While RSV is still increasing nationally, it recently started to decrease in the Southeast and in south-central and north-central parts of the country, according to a recent CDC media briefing. “In those three regions, it seems like RSV is trending downward, and influenza is beginning to increase or surge,” José R. Romero, the director of CDC’s National Center for Immunization and Respiratory Diseases, said during the briefing. Exactly how these viruses interact with each other on a population level is not yet well understood, but scientists have increasingly been interested in studying this type of interference.
What Can People Do to Protect Themselves?
While it is impossible to predict how big the 2022–2023 flu season will be, Schaffner says it’s safe to assume that there will be plenty of flu transmission during November and into December, since the western and northwestern parts of the U.S. have not yet been affected extensively.
The most important thing people can do to protect themselves from flu is get vaccinated, experts say. The CDC recommends that every person six months and older get the flu vaccine annually. That includes pregnant people. As cases are going up, now is the time to get your shot if you haven’t already. Experts note that the vaccine doesn’t guarantee you won’t get infected. But much like the COVID vaccine, it considerably reduces the risk of serious illness and hospitalization. You can get information on flu and COVID vaccination sites at Vaccines.gov. And it’s safe to get both shots during the same appointment.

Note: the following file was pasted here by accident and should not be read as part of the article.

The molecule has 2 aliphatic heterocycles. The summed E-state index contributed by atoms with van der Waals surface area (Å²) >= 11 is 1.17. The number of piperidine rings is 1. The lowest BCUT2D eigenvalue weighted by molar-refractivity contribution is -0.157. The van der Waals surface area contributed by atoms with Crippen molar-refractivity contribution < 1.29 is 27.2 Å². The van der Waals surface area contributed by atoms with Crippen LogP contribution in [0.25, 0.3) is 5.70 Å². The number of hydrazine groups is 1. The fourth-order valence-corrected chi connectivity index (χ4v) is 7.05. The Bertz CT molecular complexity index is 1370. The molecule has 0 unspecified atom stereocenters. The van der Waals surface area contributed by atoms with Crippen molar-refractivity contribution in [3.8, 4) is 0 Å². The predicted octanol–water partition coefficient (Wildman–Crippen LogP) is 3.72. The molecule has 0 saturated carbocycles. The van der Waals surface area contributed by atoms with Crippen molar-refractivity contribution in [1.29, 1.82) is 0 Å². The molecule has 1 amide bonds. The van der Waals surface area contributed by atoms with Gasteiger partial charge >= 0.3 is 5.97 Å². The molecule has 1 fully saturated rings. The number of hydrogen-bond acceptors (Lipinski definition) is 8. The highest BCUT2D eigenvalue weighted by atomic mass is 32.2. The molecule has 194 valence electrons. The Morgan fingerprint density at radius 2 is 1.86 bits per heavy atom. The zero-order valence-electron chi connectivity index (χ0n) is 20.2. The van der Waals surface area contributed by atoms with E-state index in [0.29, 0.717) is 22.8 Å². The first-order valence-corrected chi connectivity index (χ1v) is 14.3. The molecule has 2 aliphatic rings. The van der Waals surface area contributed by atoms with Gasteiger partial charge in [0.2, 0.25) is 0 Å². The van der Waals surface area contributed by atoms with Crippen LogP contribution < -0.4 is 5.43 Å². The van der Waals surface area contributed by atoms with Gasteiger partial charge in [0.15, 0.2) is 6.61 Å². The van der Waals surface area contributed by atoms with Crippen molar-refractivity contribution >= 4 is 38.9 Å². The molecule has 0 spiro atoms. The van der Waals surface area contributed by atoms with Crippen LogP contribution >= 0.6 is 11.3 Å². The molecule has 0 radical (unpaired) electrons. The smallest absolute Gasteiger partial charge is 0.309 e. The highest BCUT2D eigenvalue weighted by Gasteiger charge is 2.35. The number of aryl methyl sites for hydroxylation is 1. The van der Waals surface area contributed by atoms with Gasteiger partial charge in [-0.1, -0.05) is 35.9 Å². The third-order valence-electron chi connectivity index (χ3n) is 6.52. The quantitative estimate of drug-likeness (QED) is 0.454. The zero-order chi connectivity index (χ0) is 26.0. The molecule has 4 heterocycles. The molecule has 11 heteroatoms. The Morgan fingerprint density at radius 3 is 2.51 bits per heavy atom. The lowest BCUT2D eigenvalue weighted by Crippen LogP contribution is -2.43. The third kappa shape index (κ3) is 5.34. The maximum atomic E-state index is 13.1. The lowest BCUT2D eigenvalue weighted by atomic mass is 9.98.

The CDC estimates that, as of mid-October, more than 26 percent of adults had received a flu vaccine this fall—slightly higher than the estimated 23 percent at the same time last season. This level of coverage is similar to the most recent flu season before the pandemic, when flu shot coverage was 29 percent in adults by the end of October 2019, according to the CDC.
Additional habits to prevent the flu are avoiding close contact with people who are sick, staying home when you have symptoms, covering your mouth and nose with a tissue when coughing or sneezing, and washing your hands often. People may also consider masking again. “If you’re in a venue where people are in close proximity to each other, it’s never a bad idea to mask,” Monto says. “Masking will prevent transmission not only of COVID, but of the flu.”
Vaccination, however, continues to be the gold standard to prevent severe disease, no matter how big or small the flu season turns out to be. “Predictions about flu are a hazardous business because you’re so frequently wrong,” Schaffner says. “This is not something we should try to predict to determine whether or not [to get] vaccinated. Just get vaccinated every year.”